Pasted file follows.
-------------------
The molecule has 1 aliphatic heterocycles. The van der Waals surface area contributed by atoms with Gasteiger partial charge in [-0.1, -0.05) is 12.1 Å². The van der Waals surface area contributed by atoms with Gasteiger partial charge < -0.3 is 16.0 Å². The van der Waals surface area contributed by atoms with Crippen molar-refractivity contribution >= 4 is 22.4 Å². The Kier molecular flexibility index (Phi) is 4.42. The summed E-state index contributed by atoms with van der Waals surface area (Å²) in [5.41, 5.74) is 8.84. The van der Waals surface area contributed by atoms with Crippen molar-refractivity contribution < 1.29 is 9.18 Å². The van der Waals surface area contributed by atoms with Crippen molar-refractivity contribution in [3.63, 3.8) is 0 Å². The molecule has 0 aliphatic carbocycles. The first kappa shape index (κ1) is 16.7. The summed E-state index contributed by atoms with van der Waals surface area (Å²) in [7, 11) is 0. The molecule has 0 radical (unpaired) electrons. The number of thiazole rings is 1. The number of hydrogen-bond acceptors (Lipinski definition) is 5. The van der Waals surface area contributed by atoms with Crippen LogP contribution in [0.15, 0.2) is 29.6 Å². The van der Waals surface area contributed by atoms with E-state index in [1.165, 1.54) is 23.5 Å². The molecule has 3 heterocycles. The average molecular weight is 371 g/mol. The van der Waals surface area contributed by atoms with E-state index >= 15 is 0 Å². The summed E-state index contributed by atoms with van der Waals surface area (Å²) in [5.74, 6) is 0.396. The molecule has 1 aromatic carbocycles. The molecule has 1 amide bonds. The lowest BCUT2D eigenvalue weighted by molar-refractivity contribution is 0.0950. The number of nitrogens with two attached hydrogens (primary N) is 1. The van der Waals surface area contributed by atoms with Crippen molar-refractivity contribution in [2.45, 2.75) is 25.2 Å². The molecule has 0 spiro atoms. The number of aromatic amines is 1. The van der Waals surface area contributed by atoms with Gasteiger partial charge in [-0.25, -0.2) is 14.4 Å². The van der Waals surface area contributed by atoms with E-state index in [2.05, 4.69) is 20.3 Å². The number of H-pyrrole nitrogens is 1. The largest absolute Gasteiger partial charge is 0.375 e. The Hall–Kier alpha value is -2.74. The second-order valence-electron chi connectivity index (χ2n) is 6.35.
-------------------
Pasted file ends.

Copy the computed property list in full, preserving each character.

The molecule has 1 aliphatic heterocycles. The van der Waals surface area contributed by atoms with Gasteiger partial charge in [-0.1, -0.05) is 12.1 Å². The van der Waals surface area contributed by atoms with Gasteiger partial charge < -0.3 is 16.0 Å². The van der Waals surface area contributed by atoms with Crippen molar-refractivity contribution >= 4 is 22.4 Å². The Kier molecular flexibility index (Phi) is 4.42. The summed E-state index contributed by atoms with van der Waals surface area (Å²) in [5.41, 5.74) is 8.84. The van der Waals surface area contributed by atoms with Crippen molar-refractivity contribution < 1.29 is 9.18 Å². The van der Waals surface area contributed by atoms with Crippen molar-refractivity contribution in [3.63, 3.8) is 0 Å². The molecule has 0 aliphatic carbocycles. The first kappa shape index (κ1) is 16.7. The summed E-state index contributed by atoms with van der Waals surface area (Å²) in [7, 11) is 0. The molecule has 0 radical (unpaired) electrons. The number of thiazole rings is 1. The number of hydrogen-bond acceptors (Lipinski definition) is 5. The van der Waals surface area contributed by atoms with Crippen LogP contribution in [0.15, 0.2) is 29.6 Å². The van der Waals surface area contributed by atoms with E-state index in [1.165, 1.54) is 23.5 Å². The molecule has 3 heterocycles. The average molecular weight is 371 g/mol. The van der Waals surface area contributed by atoms with E-state index >= 15 is 0 Å². The summed E-state index contributed by atoms with van der Waals surface area (Å²) in [5.74, 6) is 0.396. The molecule has 1 aromatic carbocycles. The molecule has 1 amide bonds. The lowest BCUT2D eigenvalue weighted by molar-refractivity contribution is 0.0950. The number of nitrogens with two attached hydrogens (primary N) is 1. The van der Waals surface area contributed by atoms with Crippen molar-refractivity contribution in [2.45, 2.75) is 25.2 Å². The molecule has 0 spiro atoms. The number of aromatic amines is 1. The van der Waals surface area contributed by atoms with Gasteiger partial charge in [-0.25, -0.2) is 14.4 Å². The van der Waals surface area contributed by atoms with E-state index in [2.05, 4.69) is 20.3 Å². The number of H-pyrrole nitrogens is 1. The largest absolute Gasteiger partial charge is 0.375 e. The Hall–Kier alpha value is -2.74. The second-order valence-electron chi connectivity index (χ2n) is 6.35.